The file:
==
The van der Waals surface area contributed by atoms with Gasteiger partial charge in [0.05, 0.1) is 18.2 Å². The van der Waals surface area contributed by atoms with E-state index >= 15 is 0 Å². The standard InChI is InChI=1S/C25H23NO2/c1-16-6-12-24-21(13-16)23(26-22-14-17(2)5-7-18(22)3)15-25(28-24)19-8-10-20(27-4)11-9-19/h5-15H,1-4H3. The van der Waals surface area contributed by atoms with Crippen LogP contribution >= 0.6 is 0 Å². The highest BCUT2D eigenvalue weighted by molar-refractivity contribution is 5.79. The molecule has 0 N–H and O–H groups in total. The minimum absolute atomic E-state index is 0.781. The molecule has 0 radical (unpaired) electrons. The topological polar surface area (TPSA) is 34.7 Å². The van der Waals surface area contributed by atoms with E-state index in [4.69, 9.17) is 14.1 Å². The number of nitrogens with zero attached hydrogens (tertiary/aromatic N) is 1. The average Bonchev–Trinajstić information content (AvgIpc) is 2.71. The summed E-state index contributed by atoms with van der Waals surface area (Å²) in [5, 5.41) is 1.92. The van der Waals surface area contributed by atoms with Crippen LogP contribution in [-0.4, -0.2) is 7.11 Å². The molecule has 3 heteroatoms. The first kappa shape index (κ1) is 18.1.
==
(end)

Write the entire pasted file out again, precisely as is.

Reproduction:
The van der Waals surface area contributed by atoms with Gasteiger partial charge in [0.05, 0.1) is 18.2 Å². The van der Waals surface area contributed by atoms with E-state index >= 15 is 0 Å². The standard InChI is InChI=1S/C25H23NO2/c1-16-6-12-24-21(13-16)23(26-22-14-17(2)5-7-18(22)3)15-25(28-24)19-8-10-20(27-4)11-9-19/h5-15H,1-4H3. The van der Waals surface area contributed by atoms with Crippen LogP contribution >= 0.6 is 0 Å². The highest BCUT2D eigenvalue weighted by molar-refractivity contribution is 5.79. The molecule has 0 N–H and O–H groups in total. The minimum absolute atomic E-state index is 0.781. The molecule has 0 radical (unpaired) electrons. The topological polar surface area (TPSA) is 34.7 Å². The van der Waals surface area contributed by atoms with E-state index in [4.69, 9.17) is 14.1 Å². The number of nitrogens with zero attached hydrogens (tertiary/aromatic N) is 1. The average Bonchev–Trinajstić information content (AvgIpc) is 2.71. The summed E-state index contributed by atoms with van der Waals surface area (Å²) in [5, 5.41) is 1.92. The van der Waals surface area contributed by atoms with Crippen LogP contribution in [-0.4, -0.2) is 7.11 Å². The molecule has 3 heteroatoms. The first kappa shape index (κ1) is 18.1.